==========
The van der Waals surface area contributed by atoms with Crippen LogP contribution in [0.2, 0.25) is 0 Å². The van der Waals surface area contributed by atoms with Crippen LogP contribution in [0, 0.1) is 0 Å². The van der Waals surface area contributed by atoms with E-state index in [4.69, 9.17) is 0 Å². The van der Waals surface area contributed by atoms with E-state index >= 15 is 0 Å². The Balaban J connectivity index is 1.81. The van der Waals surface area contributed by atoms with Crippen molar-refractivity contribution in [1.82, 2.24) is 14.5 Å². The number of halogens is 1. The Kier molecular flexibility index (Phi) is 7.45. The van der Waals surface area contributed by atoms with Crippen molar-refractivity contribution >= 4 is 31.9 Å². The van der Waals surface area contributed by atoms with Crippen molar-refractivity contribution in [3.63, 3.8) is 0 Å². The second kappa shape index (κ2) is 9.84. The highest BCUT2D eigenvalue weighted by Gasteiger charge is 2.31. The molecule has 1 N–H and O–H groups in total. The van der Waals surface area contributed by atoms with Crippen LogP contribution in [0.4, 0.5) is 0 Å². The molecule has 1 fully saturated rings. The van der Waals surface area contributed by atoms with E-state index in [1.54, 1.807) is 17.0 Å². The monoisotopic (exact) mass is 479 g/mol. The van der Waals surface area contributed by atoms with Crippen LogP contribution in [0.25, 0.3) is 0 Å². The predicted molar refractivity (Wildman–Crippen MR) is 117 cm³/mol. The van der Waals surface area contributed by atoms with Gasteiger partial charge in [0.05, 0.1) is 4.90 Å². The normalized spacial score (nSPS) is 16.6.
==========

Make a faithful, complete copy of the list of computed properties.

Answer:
The van der Waals surface area contributed by atoms with Crippen LogP contribution in [0.2, 0.25) is 0 Å². The van der Waals surface area contributed by atoms with Crippen LogP contribution in [0, 0.1) is 0 Å². The van der Waals surface area contributed by atoms with E-state index in [4.69, 9.17) is 0 Å². The van der Waals surface area contributed by atoms with E-state index >= 15 is 0 Å². The Balaban J connectivity index is 1.81. The van der Waals surface area contributed by atoms with Crippen molar-refractivity contribution in [1.82, 2.24) is 14.5 Å². The number of halogens is 1. The Kier molecular flexibility index (Phi) is 7.45. The van der Waals surface area contributed by atoms with Crippen molar-refractivity contribution >= 4 is 31.9 Å². The van der Waals surface area contributed by atoms with Crippen molar-refractivity contribution in [3.63, 3.8) is 0 Å². The second kappa shape index (κ2) is 9.84. The highest BCUT2D eigenvalue weighted by Gasteiger charge is 2.31. The molecule has 1 N–H and O–H groups in total. The van der Waals surface area contributed by atoms with Crippen LogP contribution in [0.4, 0.5) is 0 Å². The molecule has 1 fully saturated rings. The van der Waals surface area contributed by atoms with E-state index in [1.54, 1.807) is 17.0 Å². The monoisotopic (exact) mass is 479 g/mol. The van der Waals surface area contributed by atoms with Crippen LogP contribution in [0.25, 0.3) is 0 Å². The predicted molar refractivity (Wildman–Crippen MR) is 117 cm³/mol. The van der Waals surface area contributed by atoms with Gasteiger partial charge in [0.05, 0.1) is 4.90 Å². The normalized spacial score (nSPS) is 16.6.